The pandemic caused by the covid-19 put a lot of power in the hands of governments. How do you think this will afflict our individual, economic and political liberties in the post-pandemic period?
Notably, the Covid-19 pandemic erupted amidst a deep crisis facing liberal democracies. Attacks on democracy have been increasing over the past decade, with the main manifestations being the rise of nationalism, the politics of polarization, and the ensuing upsurge of illiberal democracies.
However, the COVID-19 pandemic is demonstrating that liberal democracy, with its free and open markets, is more resilient and capable of handling a health crisis than other political systems with weaker respect for and protection of human rights and freedoms. For this reason, liberal democracy could come out of the global pandemic even more potent than it was going into it.
Proponents of anti-capitalistic and anti-globalisation ideas claim that the pandemic proved inefficiency of free market and globalisation. What is your response to this?
I have to disagree with such a claim. As mentioned earlier, the pandemic has exposed the vulnerabilities and unpreparedness of health systems and state emergency institutions. However, when we analyse the effect that free markets and free trade have on the current situation, we see that they have dampened the effects of the pandemic and are predicted to enable faster recovery.
The critical element in these equations is that these countries are more resilient and capable of handling a health crisis than countries with lower levels of economic freedom. This claim is supported by empirical findings that a higher level of economic freedom leads to a greater ability to adjust to shocks by reducing frictions in the reallocation of resources and the reorganization of economic activity.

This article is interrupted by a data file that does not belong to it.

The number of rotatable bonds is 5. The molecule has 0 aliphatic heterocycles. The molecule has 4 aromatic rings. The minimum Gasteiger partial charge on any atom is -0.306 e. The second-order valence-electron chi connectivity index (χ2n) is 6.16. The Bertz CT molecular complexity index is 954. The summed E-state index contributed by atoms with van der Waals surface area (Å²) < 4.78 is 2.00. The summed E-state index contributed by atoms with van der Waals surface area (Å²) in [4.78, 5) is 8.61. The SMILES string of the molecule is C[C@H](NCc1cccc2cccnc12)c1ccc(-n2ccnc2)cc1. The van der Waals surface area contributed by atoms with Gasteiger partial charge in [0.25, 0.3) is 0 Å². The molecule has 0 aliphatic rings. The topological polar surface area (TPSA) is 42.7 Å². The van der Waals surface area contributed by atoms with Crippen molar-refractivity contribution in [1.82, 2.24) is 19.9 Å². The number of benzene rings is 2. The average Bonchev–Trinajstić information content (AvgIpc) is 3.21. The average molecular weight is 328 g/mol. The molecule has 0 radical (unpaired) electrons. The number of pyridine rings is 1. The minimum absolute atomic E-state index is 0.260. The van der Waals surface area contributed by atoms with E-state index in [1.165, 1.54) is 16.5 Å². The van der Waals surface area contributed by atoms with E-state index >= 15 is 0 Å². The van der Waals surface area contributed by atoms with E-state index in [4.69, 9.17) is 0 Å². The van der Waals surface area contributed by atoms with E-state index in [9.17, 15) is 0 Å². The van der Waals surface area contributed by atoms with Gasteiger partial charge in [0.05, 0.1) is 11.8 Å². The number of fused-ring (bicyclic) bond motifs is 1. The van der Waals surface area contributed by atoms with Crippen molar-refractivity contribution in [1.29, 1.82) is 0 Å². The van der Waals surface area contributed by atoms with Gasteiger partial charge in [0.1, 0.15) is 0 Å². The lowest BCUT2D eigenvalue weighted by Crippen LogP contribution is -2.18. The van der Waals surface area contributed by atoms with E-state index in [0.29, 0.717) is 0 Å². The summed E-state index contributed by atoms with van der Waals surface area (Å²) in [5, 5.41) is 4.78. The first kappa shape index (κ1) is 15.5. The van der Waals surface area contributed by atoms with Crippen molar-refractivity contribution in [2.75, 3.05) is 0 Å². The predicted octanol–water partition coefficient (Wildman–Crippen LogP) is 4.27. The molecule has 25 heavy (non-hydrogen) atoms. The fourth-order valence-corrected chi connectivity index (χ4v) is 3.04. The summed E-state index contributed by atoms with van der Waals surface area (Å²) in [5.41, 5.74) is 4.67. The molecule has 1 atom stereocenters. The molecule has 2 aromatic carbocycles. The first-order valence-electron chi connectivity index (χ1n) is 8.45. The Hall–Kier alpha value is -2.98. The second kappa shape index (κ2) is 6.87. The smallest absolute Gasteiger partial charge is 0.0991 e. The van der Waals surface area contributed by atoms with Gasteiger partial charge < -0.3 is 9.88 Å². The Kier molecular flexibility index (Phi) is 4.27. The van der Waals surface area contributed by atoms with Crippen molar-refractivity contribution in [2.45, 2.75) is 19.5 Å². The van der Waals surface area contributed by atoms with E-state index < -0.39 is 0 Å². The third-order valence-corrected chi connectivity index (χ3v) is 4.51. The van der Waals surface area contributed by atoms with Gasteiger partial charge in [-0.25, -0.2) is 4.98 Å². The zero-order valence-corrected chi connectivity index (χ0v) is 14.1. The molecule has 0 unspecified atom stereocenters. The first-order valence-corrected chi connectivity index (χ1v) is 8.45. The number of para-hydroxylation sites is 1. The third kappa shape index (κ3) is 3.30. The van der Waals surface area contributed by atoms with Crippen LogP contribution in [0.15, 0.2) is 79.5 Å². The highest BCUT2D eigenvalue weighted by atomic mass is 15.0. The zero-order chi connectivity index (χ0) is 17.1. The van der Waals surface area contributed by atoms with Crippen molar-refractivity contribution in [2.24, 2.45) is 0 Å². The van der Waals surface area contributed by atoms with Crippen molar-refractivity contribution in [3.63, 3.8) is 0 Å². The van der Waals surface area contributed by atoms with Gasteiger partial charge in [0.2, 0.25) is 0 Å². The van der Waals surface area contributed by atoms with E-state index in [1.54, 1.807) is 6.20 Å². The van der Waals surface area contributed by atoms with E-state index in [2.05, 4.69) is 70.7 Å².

Further, economic freedom and property rights strengthen the conditions and incentives for dynamic innovation in healthcare and encourage the economy not only to adapt quickly to an emerging public health crisis, but also to be better prepared for the next one. Economic freedom should therefore be just as high a priority during a pandemic as it is, or ought to be, in better times.
Are you concerned that those voices are becoming louder and that anti-capitalistic sentiments are more robust than those in the pre-pandemic world? There have been much more voices for higher involvement of the government in economic activities. Will this bring any good to people and the overall progress?